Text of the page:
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Estes Cone

Finally, some snow has hit the ground and it feels like winter. Winter hiking is pretty great, mostly because you sweat way less and there are fewer crowds. There were so few people on this hike to Estes Cone that we had to break the trail in the snow for the half-last mile to the summit after passing some out-of-towners that were doing it before we passed them. We unintentionally made them feel bad and slow when they asked us what time we started - Don't worry Washingtonians, this is a hard hike for even Coloradans. The snow was pretty light in some areas and knee-high in others, and combined with the rocky terrain, each step forward was a gamble on how far down you'd step. Maybe you would sink in 2 feet deep, or possibly land on a rock and twist your ankle, or hopefully the ground was flat and right under a thin layer of snow. The latter didn't happen very frequently. Because of those gambles, the stats for this hike are as follows:

Fall Count (Katie):5 (which averages out to less than once per mile!)
Fall Count (Noah):1 (butt didn't touch the ground, so I'm not sure it counts)
Bruised Knees (Katie):2/2 (Both of them! Ouch!!)
Bruised Knees (Noah):0/2

The day started with us driving into Rocky to try and park at Glacier Gorge to hike to Sky Pond. We got about half-way up the Bear Lake road when we saw the road was unexpectedly closed. RMNP is usually pretty good about posting road closures on their Twitter, which we checked when we had reception in Estes some 20 minutes prior and hadn't seen any notice of this particular closure yet. The ranger's best guess for when the road would reopen was going to be about 3 hours, so we quickly changed our plans and headed out of the park to get to the Longs Peak parking lot to do the hike to Estes Cone. On our way out, I got the Tweet notification that the road was closed - thanks for the late notice, RMNP... Then some 10 minutes later, I got another Tweet notification that the road was back open (so not the 3 hours that the ranger thought). I know the rangers and staff at RMNP are doing the best they can and isn't their fault, but this started our hiking adventure on a little bit of a sour note.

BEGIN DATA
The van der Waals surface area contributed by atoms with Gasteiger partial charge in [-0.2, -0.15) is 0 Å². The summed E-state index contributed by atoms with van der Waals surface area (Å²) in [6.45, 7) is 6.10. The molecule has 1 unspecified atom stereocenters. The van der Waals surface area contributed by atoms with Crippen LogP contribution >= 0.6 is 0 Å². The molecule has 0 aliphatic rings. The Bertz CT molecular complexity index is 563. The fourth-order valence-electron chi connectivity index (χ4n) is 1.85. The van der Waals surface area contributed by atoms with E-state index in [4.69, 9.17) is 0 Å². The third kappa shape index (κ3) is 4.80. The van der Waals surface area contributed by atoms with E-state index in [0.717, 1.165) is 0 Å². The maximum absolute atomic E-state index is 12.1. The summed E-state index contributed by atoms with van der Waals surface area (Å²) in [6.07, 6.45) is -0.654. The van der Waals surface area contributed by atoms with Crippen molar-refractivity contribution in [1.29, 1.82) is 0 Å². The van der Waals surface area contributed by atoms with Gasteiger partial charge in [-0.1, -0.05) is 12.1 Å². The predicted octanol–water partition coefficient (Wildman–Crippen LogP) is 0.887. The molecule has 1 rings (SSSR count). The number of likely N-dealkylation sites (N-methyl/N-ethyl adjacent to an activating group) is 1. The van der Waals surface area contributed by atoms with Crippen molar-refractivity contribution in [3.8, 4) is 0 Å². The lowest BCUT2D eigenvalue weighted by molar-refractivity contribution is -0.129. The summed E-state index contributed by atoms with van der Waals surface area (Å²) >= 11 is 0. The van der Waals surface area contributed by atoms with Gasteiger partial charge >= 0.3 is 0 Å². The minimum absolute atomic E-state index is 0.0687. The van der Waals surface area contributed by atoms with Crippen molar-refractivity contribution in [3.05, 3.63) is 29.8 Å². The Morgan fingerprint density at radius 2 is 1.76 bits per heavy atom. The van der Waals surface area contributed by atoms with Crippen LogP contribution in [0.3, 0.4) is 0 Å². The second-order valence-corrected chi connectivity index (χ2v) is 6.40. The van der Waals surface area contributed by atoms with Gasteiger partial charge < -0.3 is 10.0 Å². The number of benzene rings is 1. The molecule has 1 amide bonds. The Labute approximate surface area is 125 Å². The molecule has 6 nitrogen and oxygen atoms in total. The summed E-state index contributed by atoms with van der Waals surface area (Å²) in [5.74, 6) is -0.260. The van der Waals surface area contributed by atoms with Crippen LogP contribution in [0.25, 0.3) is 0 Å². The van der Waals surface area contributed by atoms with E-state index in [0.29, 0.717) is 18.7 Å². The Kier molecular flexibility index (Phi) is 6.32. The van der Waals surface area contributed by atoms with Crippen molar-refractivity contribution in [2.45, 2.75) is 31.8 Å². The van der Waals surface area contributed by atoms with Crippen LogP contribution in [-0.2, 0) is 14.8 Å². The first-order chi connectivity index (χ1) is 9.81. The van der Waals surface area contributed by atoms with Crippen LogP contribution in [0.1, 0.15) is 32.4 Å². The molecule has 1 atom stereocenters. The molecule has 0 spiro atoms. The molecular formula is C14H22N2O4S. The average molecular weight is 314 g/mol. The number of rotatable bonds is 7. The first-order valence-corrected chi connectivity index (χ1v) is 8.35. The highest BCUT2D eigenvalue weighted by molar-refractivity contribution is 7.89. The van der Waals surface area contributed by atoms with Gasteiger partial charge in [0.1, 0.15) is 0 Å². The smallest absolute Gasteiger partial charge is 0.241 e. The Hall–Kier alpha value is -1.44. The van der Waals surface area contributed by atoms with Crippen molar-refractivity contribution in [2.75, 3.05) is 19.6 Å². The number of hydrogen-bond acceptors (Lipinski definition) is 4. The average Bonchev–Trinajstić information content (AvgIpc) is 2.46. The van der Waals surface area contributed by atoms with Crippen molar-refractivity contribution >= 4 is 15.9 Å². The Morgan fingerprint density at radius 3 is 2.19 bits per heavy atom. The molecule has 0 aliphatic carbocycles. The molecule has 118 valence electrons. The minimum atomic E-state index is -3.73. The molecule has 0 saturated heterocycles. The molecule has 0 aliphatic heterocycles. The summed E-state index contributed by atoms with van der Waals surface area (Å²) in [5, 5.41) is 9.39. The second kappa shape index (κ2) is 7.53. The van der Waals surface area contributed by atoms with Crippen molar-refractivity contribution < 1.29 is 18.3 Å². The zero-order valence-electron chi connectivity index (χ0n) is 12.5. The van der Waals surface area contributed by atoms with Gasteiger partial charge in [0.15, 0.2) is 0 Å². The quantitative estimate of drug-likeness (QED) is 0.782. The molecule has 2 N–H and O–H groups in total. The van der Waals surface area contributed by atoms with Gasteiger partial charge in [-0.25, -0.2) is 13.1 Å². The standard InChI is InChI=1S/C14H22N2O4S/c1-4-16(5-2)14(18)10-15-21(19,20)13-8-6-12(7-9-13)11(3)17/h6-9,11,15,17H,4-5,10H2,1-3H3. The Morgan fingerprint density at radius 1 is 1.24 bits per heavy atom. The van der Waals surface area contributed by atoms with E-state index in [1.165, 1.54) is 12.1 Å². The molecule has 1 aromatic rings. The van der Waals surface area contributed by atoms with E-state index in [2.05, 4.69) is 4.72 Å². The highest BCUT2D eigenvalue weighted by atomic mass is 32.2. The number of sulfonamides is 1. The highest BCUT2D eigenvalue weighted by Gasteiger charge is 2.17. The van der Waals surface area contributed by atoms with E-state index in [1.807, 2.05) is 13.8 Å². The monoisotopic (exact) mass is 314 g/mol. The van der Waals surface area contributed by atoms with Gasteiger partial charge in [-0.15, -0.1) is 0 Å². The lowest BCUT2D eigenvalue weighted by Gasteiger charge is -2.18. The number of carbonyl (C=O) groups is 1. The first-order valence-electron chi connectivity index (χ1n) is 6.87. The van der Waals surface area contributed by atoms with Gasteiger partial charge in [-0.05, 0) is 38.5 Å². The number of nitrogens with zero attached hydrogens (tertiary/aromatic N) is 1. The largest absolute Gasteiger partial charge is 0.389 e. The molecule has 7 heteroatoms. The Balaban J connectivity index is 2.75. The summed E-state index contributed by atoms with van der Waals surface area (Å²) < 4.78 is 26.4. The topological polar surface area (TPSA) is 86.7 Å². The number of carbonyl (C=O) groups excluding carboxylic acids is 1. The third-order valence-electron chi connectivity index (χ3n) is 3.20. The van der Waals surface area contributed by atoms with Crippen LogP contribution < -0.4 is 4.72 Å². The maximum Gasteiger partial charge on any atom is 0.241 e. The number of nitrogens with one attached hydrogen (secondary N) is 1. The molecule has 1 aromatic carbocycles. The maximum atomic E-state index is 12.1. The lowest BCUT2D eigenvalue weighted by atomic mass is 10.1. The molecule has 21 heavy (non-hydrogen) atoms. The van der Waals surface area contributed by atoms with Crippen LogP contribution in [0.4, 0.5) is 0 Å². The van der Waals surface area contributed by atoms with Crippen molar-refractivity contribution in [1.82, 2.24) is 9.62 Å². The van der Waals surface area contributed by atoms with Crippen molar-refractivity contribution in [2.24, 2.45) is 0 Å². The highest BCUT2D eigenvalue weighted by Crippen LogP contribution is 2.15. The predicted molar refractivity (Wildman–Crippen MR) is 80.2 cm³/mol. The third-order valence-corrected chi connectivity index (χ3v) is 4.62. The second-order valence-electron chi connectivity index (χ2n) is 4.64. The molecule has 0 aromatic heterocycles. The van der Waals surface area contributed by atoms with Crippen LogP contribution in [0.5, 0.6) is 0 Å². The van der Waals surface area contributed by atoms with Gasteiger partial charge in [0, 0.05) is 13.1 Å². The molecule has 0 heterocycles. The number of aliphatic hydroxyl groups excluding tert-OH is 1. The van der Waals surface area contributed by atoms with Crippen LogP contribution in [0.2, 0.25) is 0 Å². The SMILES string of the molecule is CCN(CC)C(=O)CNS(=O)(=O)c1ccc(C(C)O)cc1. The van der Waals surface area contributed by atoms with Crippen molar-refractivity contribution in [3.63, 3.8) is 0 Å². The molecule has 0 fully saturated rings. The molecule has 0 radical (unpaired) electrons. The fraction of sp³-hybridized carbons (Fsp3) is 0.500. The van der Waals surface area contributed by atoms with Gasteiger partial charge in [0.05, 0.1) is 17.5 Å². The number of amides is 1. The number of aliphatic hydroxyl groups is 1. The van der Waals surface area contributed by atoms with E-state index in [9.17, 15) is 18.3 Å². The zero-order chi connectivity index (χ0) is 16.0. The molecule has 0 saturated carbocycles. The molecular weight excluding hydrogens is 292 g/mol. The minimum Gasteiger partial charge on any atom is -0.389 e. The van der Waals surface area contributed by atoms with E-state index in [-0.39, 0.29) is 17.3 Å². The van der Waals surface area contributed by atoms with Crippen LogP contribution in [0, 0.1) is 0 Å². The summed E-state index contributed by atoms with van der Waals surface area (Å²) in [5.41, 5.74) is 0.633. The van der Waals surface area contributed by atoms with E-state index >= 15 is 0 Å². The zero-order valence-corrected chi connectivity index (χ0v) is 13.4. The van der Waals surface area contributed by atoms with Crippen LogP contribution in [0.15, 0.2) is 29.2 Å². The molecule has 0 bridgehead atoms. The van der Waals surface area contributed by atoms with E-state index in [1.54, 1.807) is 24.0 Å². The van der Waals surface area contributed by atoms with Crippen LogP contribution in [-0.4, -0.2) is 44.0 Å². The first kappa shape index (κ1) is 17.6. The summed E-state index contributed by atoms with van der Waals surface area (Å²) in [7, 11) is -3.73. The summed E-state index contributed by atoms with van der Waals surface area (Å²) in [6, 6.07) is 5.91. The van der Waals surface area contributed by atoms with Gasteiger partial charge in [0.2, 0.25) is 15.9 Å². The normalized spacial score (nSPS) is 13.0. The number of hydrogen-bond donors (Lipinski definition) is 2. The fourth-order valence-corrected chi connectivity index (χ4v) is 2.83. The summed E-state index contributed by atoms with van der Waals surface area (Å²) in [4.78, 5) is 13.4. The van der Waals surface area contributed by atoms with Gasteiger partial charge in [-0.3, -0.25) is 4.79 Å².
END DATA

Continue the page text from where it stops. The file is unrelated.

It's probably good we didn't do Sky Pond anyway since it's above treeline. There was a winter storm rolling over the mountains while we were hiking, and we hiked while it was snowing for most of the trip. Doing any hiking above treeline would have been absolutely miserable with the snow and wind. There were decent views up at the top of Estes Cone, but again, because of the storms, there wasn't that great of visibility and the wind didn't make for a good place to stop to eat lunch. The one good thing that I can say about this hike (other than the lack of people) is that it pushed our stats over the threshold for us to say that we've completed our New Years' Resolution. At the end of this hike, we have done 32,530 feet of elevation gain year-to-date, surpassing last year's 32,312 feet. We're only about 4 miles and 5 hours short of beating our mileage and hiking time stats from last year as well. We will definitely exceed those this year as well, but our New Years' resolution was to beat just one of our hiking stats from last year. Mission accomplished, now we can relax on our weekends instead and not have to hike at all the rest of the year, right?

Trailhead Location
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6.38 mi 4.3 hrs 10,910 ft 2,116 ft
View Graph
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Mossy
Small Bridge
Estes Cone
Long
Summit Panorama
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